Sri Lankan Women in Politics
11 Dec 2015 by Chapa Perera
The topic of increasing female representation in the Sri Lankan political arena is subjected to much interesting debate. With female representation as low as below 6% in the national legislature, even despite over 51% of Sri Lankan population constituting of women, their low representation at policy making bodies is considered to be an issue that needs to be addressed with all possible haste. According to the Sri Lanka National Human Development Report (NHDR) 2014 on Youth and Development, the percentage of women holding seats in parliament (as of 2013) was 5.8% which was comparatively a lot less than Nepal (33.2%), Bangladesh (19.7%) and India (10.9%). The NDHR cites “stereotypical notions about the ‘right’ place of women in society” as one of the reasons why women are often reluctant to play a major role in Sri Lankan politics.
However, if this problem is to be addressed in an efficient and a sustainable manner, it is imperative that one has a holistic understanding of the dynamics behind it. This is even more so applicable in the case of female participation in politics, as the issue is wrought with personal, social and economic concerns.
True; the lack of political awareness and empowerment among women is a prominent factor behind such low representation. Hampered by the social norms surrounding the ‘role of a woman’, most females lack the required level of competence and political knowledge to run a successful election campaign in par with the male candidates. This is quite tragic, considering the active roles that many women play in their communities through volunteering and various social service activities.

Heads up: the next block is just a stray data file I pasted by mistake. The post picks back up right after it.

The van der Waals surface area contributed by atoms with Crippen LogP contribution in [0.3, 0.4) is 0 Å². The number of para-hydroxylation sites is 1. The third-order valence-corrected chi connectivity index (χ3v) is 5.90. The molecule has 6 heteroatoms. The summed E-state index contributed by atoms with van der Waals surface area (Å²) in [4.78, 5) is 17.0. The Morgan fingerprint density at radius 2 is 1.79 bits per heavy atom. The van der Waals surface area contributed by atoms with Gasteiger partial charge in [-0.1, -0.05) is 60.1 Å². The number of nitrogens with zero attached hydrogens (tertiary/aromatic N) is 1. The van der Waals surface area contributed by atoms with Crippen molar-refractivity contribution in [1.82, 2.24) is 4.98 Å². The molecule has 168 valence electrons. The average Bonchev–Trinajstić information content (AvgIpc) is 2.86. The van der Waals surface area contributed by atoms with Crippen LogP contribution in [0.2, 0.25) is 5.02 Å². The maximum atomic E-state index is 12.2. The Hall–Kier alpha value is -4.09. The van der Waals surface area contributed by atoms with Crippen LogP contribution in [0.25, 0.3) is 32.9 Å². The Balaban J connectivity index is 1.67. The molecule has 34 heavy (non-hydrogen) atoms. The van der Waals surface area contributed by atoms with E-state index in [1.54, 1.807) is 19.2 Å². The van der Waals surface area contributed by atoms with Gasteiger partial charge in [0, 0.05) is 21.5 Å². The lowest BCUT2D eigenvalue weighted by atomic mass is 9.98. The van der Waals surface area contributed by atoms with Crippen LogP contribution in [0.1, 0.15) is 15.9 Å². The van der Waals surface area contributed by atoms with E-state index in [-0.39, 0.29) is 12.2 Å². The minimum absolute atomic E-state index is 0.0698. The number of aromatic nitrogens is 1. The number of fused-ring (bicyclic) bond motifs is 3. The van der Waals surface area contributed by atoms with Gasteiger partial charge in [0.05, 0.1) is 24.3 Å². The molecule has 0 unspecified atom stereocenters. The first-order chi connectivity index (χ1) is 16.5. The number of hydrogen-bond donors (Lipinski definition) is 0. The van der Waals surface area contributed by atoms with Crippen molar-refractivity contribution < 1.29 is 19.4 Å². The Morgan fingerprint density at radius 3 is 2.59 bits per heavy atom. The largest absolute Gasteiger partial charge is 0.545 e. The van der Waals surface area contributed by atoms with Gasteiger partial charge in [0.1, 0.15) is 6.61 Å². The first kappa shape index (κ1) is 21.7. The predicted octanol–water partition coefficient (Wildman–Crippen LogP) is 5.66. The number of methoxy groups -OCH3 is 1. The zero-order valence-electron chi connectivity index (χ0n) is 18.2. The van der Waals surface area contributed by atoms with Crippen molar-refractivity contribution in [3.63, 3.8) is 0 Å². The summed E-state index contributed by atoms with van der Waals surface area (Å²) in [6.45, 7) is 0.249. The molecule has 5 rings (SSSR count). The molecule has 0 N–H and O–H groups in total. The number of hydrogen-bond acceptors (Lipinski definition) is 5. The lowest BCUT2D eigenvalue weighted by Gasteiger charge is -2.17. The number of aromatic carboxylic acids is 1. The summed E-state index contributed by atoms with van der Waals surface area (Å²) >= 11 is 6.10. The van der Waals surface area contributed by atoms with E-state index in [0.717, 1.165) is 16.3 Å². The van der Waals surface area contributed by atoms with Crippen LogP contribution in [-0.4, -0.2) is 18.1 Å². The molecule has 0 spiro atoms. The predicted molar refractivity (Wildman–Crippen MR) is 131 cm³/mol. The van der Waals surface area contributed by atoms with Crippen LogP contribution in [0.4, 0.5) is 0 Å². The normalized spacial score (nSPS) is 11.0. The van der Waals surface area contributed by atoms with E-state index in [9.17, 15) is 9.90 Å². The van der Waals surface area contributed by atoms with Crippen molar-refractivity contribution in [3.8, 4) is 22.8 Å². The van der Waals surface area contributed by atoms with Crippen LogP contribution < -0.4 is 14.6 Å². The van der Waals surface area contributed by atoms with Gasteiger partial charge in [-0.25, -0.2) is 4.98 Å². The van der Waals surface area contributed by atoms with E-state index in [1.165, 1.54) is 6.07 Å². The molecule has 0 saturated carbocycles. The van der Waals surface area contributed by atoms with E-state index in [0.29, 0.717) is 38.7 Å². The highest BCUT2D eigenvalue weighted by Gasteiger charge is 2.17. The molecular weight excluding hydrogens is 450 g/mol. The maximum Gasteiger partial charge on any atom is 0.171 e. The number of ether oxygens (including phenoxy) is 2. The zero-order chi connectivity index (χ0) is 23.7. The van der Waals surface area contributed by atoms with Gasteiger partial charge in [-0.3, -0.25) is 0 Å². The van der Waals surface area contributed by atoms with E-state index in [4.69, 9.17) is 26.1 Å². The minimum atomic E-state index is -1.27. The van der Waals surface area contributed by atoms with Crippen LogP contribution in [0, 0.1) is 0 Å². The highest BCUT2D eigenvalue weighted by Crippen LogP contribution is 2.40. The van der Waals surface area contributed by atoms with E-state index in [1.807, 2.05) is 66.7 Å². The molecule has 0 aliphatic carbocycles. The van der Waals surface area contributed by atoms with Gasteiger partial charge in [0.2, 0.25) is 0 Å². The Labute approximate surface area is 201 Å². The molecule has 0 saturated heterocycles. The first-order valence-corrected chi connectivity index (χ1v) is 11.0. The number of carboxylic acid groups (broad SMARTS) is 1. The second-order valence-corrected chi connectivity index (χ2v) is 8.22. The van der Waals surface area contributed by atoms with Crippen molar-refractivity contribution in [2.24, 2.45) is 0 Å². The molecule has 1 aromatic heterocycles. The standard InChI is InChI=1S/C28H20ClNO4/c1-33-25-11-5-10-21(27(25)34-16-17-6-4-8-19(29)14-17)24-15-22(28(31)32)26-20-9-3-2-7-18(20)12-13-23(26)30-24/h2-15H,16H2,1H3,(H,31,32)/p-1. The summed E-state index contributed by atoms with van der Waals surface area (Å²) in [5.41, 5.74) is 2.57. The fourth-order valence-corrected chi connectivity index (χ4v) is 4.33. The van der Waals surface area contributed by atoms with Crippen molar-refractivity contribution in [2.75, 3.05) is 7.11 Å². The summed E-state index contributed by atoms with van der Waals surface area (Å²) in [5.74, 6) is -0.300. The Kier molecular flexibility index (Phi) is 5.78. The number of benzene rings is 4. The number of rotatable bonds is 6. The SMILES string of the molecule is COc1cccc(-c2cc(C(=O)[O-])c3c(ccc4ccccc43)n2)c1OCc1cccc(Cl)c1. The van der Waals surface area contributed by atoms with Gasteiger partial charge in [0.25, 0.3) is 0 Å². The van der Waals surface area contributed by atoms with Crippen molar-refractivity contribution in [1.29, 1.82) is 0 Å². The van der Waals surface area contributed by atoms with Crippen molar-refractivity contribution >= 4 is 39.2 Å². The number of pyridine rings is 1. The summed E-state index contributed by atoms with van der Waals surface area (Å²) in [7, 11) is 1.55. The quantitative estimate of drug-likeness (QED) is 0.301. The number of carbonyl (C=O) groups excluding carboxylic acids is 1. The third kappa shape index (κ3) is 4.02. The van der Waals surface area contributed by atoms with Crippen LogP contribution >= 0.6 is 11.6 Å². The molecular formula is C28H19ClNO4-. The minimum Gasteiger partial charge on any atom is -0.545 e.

Yet, the problem seems to go beyond. What of those women who do have the required competency and knowledge to contribute to national policy formulation effectively? In a context where female graduates at universities outnumber the males, and in a context where the access to education and skills development is comparatively higher for a woman than a decade back, what other reasons prevent women succeeding in the fields of politics? The factors are numerous and require a broader analysis, but I shall strive to give a basic overview of them.
Firstly, it is important that one understands how discrimination occurs within the political parties. However much their manifestos talk about empowering women and increasing their participation, they themselves are prejudiced against female candidates. Although 74% believe that women should be in politics, they also believe that politics is “not the right place” for women. (NHDR, 2014.) Most political parties are reluctant to give nominations to females, as they feel it would be a ‘waste’ to nominate a candidate who may not win. In fact, the very same parties that talk about the empowerment of women hardly took steps during the 2015 General Elections to nominate females through the national list. Only two females were appointed through the national list following the general elections. This is in spite of the fact that Sri Lanka has ample female academics specialized in various subject areas, and women who have considerable grassroots level experience in terms of community development.